Different Types of Interview

Differents types of job interviews are being held for the recruitment of people for the job. In this resource, different types of interviews are briefly explained.

The Panel Interview

Before you receive a job offer in today's employment arena, you will more than likely have to endure a job interview that pits you against several interviewers simultaneously. This might occur in an office or conference room, with your chair facing a line of others. Or you may be escorted from office to office in an effort to introduce you to the people with whom you would work (which gives them a chance to evaluate you, no matter how brief the encounter might be).

To survive a panel interview, follow these codes of behavior:

1. Keep your cool. It feels as if they've ganged up against you, but they haven't. In fact, this can be a superb opportunity to impress everyone with your savvy and poise. They'll admire your composure and fortitude.

2. Answer one question at a time and place equal importance on all questions asked.

3. Pay careful attention during the introductions. When answering a question, address by name the person who asked you the question.

4. If you meet several people individually, offer each person a firm handshake. If they are future colleagues, ask them to tell you a bit about their jobs. Try to get a big picture of how the divisions or projects fit together and a feel for the corporate culture. Ask for their business cards before you leave their offices.

5. Be friendly and charming, but also succinct. Rambling is deadly during a panel interview.

6. It is difficult to establish rapport during a panel interview because it is a group setting. Be especially aware of maintaining good eye contact with each person in the group.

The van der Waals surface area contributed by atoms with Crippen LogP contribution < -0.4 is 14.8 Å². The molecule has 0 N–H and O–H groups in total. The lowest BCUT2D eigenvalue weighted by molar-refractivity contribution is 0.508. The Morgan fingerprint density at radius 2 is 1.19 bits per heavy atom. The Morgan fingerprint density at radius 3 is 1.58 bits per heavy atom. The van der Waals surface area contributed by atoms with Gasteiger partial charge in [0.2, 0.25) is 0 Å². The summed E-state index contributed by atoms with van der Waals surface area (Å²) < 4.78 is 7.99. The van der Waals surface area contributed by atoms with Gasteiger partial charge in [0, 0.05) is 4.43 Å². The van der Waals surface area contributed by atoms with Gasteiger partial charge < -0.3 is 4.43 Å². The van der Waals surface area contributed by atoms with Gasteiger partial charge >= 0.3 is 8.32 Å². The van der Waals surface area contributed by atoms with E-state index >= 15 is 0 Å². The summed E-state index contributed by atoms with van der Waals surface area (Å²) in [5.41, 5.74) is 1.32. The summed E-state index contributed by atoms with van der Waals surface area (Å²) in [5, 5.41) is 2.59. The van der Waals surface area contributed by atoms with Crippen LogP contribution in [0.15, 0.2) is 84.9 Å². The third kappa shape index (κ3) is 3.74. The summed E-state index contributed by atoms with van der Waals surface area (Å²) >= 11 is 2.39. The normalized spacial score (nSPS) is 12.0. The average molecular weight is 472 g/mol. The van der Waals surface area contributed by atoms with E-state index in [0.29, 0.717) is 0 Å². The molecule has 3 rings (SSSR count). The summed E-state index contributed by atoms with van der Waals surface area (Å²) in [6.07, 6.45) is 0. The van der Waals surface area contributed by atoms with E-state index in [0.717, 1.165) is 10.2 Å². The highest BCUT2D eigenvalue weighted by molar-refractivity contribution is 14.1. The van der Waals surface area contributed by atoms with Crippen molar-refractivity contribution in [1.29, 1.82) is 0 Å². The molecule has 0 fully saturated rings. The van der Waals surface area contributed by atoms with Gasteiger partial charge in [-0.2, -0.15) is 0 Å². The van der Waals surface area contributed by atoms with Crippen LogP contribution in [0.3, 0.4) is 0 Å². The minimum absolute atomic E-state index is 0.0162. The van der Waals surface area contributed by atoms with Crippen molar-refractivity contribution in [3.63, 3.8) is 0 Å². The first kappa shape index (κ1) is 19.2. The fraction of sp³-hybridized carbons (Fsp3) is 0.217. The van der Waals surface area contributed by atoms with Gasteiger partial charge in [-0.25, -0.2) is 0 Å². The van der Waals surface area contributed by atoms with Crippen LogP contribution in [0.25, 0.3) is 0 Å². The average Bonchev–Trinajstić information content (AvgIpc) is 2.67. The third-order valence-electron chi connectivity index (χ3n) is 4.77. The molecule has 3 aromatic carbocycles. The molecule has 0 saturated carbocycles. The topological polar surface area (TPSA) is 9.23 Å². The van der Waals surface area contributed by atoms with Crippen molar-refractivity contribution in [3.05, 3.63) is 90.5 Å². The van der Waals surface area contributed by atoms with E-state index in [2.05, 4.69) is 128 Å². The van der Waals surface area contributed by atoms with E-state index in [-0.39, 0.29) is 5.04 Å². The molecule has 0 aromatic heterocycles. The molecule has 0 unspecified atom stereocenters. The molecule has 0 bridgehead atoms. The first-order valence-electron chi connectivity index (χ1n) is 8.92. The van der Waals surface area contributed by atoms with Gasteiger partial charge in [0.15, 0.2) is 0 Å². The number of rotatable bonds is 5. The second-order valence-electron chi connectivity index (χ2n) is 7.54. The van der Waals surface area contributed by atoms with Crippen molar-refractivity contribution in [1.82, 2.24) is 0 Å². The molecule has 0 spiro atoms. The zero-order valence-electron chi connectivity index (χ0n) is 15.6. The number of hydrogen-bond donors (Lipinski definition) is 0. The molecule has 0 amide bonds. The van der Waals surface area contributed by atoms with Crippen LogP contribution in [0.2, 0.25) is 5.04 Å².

7. At the conclusion of the interview, ask what the next step is and express interest in the position.

8. Be sure to remember everyone who participated in the interview process. Flatter them by sending each one a thank-you note afterwards.

The Interview with a Meal

Occasionally, an interviewer suggests that the interview take place during a breakfast, lunch, or dinner meal. This is generally a positive sign, since an interviewer only spends this much time with the strongest candidates.

While it has the outward appearance of being a more relaxed and casual encounter than the typical job interview, in fact the meal interview can be quite harrowing for the applicant. Errors such as spilled drinks and badly timed interruptions can easily occur.

Remember to follow these guidelines for a smoother mealtime interview:

1. Remind yourself that the interviewer is having a nice meal. You are interviewing for a job. The meal is entirely secondary.

2. Don't order anything messy. Tough-to-eat items such as French onion soup and spaghetti are no-nos.

3. Don't order dessert unless the interviewer does first.

4. Don't order an alcoholic beverage, even if your interviewer does.

5. Don't smoke.

6. Don't order the most expensive thing on the menu.

7. Don't summon the waiter or send back your food. If your drink runs dry or your food is overcooked, too bad. You are there to be interviewed.

8. Follow the rules of etiquette. Put your napkin in your lap, and don't put your elbows on the table. You never know what might offend your interviewer.

9. Let the interviewer pay the check. The one who set up the interview and suggested the meal should pay the bill.

10. Keep the thank-you note focused on the interview rather than the meal. You might make small reference to the meal, such as, "Thank you for the interview on Tuesday at the Maisonette. I enjoyed learning about your background in electronics and the planned direction of XYZ Corp."

Related Articles:

The Eight Personal Qualities Interviewers Look for Most in Job Interviews


Author: K MOHAN03 Feb 2011 Member Level: Gold   Points : 1

This article is worth reading and useful for those attending various kinds of interviews daily. Such articles are always interesting to read and get benefited too.

K Mohan

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